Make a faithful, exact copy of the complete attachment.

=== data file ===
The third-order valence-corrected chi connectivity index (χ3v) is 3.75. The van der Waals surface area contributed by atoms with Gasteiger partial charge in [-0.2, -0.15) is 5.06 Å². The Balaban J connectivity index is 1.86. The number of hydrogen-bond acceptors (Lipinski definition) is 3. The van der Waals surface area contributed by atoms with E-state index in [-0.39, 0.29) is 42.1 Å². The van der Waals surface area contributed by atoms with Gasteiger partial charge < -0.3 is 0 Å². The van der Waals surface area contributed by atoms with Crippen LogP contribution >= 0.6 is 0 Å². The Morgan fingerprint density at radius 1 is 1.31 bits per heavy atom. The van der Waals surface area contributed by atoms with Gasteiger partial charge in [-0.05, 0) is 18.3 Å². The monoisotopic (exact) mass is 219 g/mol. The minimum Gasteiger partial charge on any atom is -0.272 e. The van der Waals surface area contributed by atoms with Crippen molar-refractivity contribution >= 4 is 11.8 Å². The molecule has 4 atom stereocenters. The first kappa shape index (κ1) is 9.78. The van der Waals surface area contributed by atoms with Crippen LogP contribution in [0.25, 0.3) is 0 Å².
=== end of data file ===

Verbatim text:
The third-order valence-corrected chi connectivity index (χ3v) is 3.75. The van der Waals surface area contributed by atoms with Gasteiger partial charge in [-0.2, -0.15) is 5.06 Å². The Balaban J connectivity index is 1.86. The number of hydrogen-bond acceptors (Lipinski definition) is 3. The van der Waals surface area contributed by atoms with E-state index in [-0.39, 0.29) is 42.1 Å². The van der Waals surface area contributed by atoms with Gasteiger partial charge < -0.3 is 0 Å². The van der Waals surface area contributed by atoms with Crippen LogP contribution >= 0.6 is 0 Å². The Morgan fingerprint density at radius 1 is 1.31 bits per heavy atom. The van der Waals surface area contributed by atoms with Gasteiger partial charge in [-0.05, 0) is 18.3 Å². The monoisotopic (exact) mass is 219 g/mol. The minimum Gasteiger partial charge on any atom is -0.272 e. The van der Waals surface area contributed by atoms with Crippen molar-refractivity contribution >= 4 is 11.8 Å². The molecule has 4 atom stereocenters. The first kappa shape index (κ1) is 9.78. The van der Waals surface area contributed by atoms with Crippen LogP contribution in [0.25, 0.3) is 0 Å².